So the Canadian Women’s National Team is a bit of an enigma as to where they really sit on the world stage, but that doesn’t necessarily spell disaster in a CONCACAF qualifying tournament.
The good news is that Group B is a bit of a kinder field than Group A, as they avoid a group match against Mexico and will face their toughest opponent in Costa Rica, a team that made its World Cup debut in 2015 but has struggled in the years since to keep that momentum going.
One thing Canada will have to keep an eye on, if the group stage plays through as anticipated, would be meeting Mexico in their semifinal matchup. A loss wouldn’t necessarily knock them out of line for the third qualifying spot, but it could usher in some soul searching for a program that has always strived to match up with the world’s best. And Mexico, as aforementioned in their history with the U.S., is a team that can pull off the odd upset if the timing is right. Stranger things happen when CONCACAF teams assemble to play each other.
Is the rest of the field being let down?
Almost assuredly. In the weeks leading up to qualifying, players from Trinidad & Tobago have been led to make pleas on social media for support in getting their teammates down to North Carolina to train before matches start, and to even have the supplies needed to schedule sessions and have places to stay. Similarly, Jamaica held no training camp prior to the games starting, and one has to imagine other similar stories might just not be currently reported on.
The stark reality facing many of the smaller women’s programs in the region is the force that powers all dismissive talk about the top two teams making it to the World Cup, which is deeply unfortunate. The U.S. and Canada could walk through this tournament, and it’s because they’re more consistently getting the support that they need from their federation to field competitive squads. This should be a showcase for CONCACAF, and a testament to how far the women’s game has come, but nothing we’ve seen so far this year indicates that things are actively getting better for the teams in the margins.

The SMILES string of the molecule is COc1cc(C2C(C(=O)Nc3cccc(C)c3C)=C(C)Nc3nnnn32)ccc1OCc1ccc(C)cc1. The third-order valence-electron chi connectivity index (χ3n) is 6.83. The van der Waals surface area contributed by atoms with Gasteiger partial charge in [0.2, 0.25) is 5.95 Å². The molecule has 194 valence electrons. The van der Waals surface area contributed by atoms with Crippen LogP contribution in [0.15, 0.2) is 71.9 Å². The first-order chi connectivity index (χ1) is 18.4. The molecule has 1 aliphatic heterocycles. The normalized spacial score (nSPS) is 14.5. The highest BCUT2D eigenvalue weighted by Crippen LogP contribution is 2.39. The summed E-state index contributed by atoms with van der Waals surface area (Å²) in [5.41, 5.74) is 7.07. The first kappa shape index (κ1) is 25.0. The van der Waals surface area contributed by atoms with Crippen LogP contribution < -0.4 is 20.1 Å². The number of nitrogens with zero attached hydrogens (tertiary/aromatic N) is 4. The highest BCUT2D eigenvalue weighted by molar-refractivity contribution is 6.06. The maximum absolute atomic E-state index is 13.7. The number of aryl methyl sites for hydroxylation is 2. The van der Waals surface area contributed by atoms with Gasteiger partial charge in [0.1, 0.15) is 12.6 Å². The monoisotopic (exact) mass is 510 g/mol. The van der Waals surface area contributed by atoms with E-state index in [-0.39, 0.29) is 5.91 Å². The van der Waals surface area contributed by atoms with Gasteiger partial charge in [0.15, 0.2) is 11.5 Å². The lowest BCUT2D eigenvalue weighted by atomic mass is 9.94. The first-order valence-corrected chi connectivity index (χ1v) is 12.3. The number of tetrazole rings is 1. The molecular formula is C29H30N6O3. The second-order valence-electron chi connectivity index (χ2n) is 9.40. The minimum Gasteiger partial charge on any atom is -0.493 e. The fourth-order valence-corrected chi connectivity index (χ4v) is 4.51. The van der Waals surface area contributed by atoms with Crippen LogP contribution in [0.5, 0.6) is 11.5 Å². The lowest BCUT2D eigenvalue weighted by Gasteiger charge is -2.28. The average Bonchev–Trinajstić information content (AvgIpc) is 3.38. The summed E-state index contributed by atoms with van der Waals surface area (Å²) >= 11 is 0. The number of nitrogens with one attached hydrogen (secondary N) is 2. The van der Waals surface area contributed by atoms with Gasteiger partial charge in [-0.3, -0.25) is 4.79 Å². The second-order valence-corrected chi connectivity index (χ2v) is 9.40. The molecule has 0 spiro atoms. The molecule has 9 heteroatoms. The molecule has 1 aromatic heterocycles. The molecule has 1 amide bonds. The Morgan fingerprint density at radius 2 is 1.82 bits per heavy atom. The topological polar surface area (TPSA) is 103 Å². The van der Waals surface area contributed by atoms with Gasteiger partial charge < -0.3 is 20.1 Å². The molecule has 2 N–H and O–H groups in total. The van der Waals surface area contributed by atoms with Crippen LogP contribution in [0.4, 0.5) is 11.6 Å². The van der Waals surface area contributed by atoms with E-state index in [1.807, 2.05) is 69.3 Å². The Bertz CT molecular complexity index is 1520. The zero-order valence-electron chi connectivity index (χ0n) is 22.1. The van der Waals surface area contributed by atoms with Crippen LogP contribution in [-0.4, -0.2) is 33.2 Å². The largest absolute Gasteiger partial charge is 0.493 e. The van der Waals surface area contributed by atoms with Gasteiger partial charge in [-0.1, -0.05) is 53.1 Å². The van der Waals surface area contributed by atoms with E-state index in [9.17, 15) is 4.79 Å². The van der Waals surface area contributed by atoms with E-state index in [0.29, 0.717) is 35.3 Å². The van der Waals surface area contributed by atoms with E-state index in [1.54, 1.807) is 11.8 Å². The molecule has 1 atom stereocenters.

CONCACAF did recently create a new position overseeing the women’s soccer development in the region, given to former Canada goalkeeper Katrina Leblanc, and it looks like she is at the very least taking an active part in the promotion of the tournament, but one has to hope that work goes deeper than a public face.
The women’s game has long run under the assumption that high tides will raise all ships, and the success of the teams at the top is important in showing how far resources can go. But the matches this week are also going to show how little help the less prominent teams are getting, and how far we still have to go before CONCACAF qualifying feels like little more than a glorified formality.
Ultimately, this year’s tournament has the possibility of progressing without many surprises. The U.S. and Canada will most likely qualify for the World Cup, with hopefully Mexico and Costa Rica behind them. The games will get chippy and rough, and if we’re all lucky every team will make it through the schedule with their rosters intact. Because next year is the World Cup, and soon a few of these squads are going to be looking on to bigger and better things. This is just part of the process, so why not enjoy it while it’s here.
The 2018 CONCACAF Women’s Championship kicks off at 5pm EST with Trinidad & Tobago vs Panama at WakeMed Soccer Park in Cary, NC. All matches can be found live either on FS1 or FS2.
Claire Watkins is a musician and writer living in Chicago, IL. You can find her work at The Equalizer, Hot Time in Old Town, and as co-host on The Furtcast. The name of her band is Scout Ripley, and that’s where you can find her on Twitter, if you want.
The post Howler’s Guide To The 2018 CONCACAF Women’s Championship appeared first on Howler Magazine.